Protecting the privacy, confidentiality, availability and integrity of your sensitive data is critical. While it is all too easy to let your attention to information security lapse in favor of putting out immediate and visible business-related fires, procrastination and minimization can be a fatal mistake. You need to do all you can to plug the holes, mend the flaws and train the people who will be working directly and indirectly with your network systems in order to keep risk low. That is the critical job of a strong security architecture. It contains several important components, all of which can benefit your company.

Protect Against Threats

Hackers are relentless in their attempts to gain entry into your network system. Once they do, they can commit identity theft, sabotage your operations or even turn your computers into bots. The worst news of all is that they only need to succeed once in their attempts to breach your defenses. 

Therefore, the combination of technology and human expertise involved in your cyber safety infrastructure must be as robust as possible. That means developing training and implementation protocols and policies that specify which staff members or outside contractors will be responsible for each particular security task as well as a thorough incident response plan that can go into action should attacks or theft happen. 

Security information and event management (SIEM) software can help you learn about security events when they occur by immediately logging them. Since the technology can also show you the effectiveness of the attacks, it provides key intelligence that enables you to improve your system and help to keep your organization safe.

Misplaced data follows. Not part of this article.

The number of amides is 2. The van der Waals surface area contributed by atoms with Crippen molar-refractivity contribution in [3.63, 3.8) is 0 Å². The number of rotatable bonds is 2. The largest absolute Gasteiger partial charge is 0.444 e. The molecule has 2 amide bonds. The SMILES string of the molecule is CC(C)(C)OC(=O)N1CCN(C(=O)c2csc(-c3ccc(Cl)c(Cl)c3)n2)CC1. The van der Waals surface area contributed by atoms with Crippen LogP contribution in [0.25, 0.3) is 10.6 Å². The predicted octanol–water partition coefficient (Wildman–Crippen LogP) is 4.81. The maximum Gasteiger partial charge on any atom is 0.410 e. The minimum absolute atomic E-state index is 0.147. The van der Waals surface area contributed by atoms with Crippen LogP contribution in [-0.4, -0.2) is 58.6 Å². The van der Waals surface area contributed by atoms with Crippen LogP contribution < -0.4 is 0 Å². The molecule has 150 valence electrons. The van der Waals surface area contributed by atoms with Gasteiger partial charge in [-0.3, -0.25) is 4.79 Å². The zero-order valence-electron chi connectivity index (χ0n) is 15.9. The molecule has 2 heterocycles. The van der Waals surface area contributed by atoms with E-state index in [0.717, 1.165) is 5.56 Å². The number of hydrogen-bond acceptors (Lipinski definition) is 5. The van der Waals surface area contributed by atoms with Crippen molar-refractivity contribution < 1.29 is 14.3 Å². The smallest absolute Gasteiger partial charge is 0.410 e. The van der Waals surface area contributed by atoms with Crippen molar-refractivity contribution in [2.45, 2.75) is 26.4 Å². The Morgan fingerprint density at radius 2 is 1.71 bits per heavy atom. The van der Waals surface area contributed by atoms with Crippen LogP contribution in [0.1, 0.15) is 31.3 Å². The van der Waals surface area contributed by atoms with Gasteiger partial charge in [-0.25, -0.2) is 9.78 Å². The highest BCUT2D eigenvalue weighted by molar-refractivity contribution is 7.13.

Remain in Compliance With Industry Standards

Most sectors have implemented their own sets of procedures and protocols that must be followed by the companies with whom they do business. Just some of these include:

  • Payment Card Industry Data Security Standard (PCI DSS) for any organization that stores, manages, transmits or otherwise handles credit card data;
  • Health Insurance Portability and Accountability Act (HIPAA) for all providers and insurance companies who handle sensitive patient medical information;
  • Gramm Leach Bliley Act (GLBA) for financial institutions safeguarding customer data;
  • General Data Protection Regulation (GDPR) to protect payment data for EU customers.

Depending on the regulation, your business might be required to set and implement related strong security measures. While this represents an additional investment in time and resources, it can set you apart from the competition and put you in the lead.

Gain Credibility and Trust

When your security architecture is strong and you comply with industry audit and compliance standards, you can communicate your accomplishments. By displaying credentials such as your certification for all to view, potential customers can see visible signs of your credibility and will be more likely to trust you. The same goes for current and future business partners and lenders.

For any modern organization, a comprehensive and constantly evolving risks assessment and cybersecurity strategy is not a luxury; it is a necessity whose importance is growing and cannot be overstated. Protecting assets means safeguarding email, apps, access to your website and system networks with a safety net of processes, procedures, technology and human governance. 

Although implementing this complex standard can be a challenge, the benefits of information security are substantial. The business that takes time to properly manage and protect the security of its data environment is much more likely to avoid most attacks and be resilient should the worst occur.